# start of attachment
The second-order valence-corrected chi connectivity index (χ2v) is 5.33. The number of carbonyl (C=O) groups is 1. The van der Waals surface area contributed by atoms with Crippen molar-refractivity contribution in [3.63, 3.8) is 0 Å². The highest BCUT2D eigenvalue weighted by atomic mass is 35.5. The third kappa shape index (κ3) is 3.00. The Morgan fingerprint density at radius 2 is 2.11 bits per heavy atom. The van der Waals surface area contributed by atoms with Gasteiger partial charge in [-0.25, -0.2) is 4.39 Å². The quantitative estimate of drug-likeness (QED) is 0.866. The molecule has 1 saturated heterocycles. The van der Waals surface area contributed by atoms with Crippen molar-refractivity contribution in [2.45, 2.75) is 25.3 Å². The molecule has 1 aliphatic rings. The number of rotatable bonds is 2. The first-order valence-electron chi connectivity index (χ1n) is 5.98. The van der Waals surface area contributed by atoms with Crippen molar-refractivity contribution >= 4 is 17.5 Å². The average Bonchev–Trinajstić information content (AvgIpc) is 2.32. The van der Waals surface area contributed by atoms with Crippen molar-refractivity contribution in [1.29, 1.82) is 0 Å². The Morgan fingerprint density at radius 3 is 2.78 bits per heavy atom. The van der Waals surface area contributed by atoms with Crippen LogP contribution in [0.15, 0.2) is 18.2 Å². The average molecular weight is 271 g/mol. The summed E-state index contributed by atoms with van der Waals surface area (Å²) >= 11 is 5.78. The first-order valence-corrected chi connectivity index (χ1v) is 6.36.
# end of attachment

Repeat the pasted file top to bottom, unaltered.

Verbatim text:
The second-order valence-corrected chi connectivity index (χ2v) is 5.33. The number of carbonyl (C=O) groups is 1. The van der Waals surface area contributed by atoms with Crippen molar-refractivity contribution in [3.63, 3.8) is 0 Å². The highest BCUT2D eigenvalue weighted by atomic mass is 35.5. The third kappa shape index (κ3) is 3.00. The Morgan fingerprint density at radius 2 is 2.11 bits per heavy atom. The van der Waals surface area contributed by atoms with Gasteiger partial charge in [-0.25, -0.2) is 4.39 Å². The quantitative estimate of drug-likeness (QED) is 0.866. The molecule has 1 saturated heterocycles. The van der Waals surface area contributed by atoms with Crippen molar-refractivity contribution in [2.45, 2.75) is 25.3 Å². The molecule has 1 aliphatic rings. The number of rotatable bonds is 2. The first-order valence-electron chi connectivity index (χ1n) is 5.98. The van der Waals surface area contributed by atoms with Crippen molar-refractivity contribution >= 4 is 17.5 Å². The average Bonchev–Trinajstić information content (AvgIpc) is 2.32. The van der Waals surface area contributed by atoms with Crippen molar-refractivity contribution in [1.29, 1.82) is 0 Å². The Morgan fingerprint density at radius 3 is 2.78 bits per heavy atom. The van der Waals surface area contributed by atoms with Crippen LogP contribution in [0.15, 0.2) is 18.2 Å². The average molecular weight is 271 g/mol. The summed E-state index contributed by atoms with van der Waals surface area (Å²) >= 11 is 5.78. The first-order valence-corrected chi connectivity index (χ1v) is 6.36.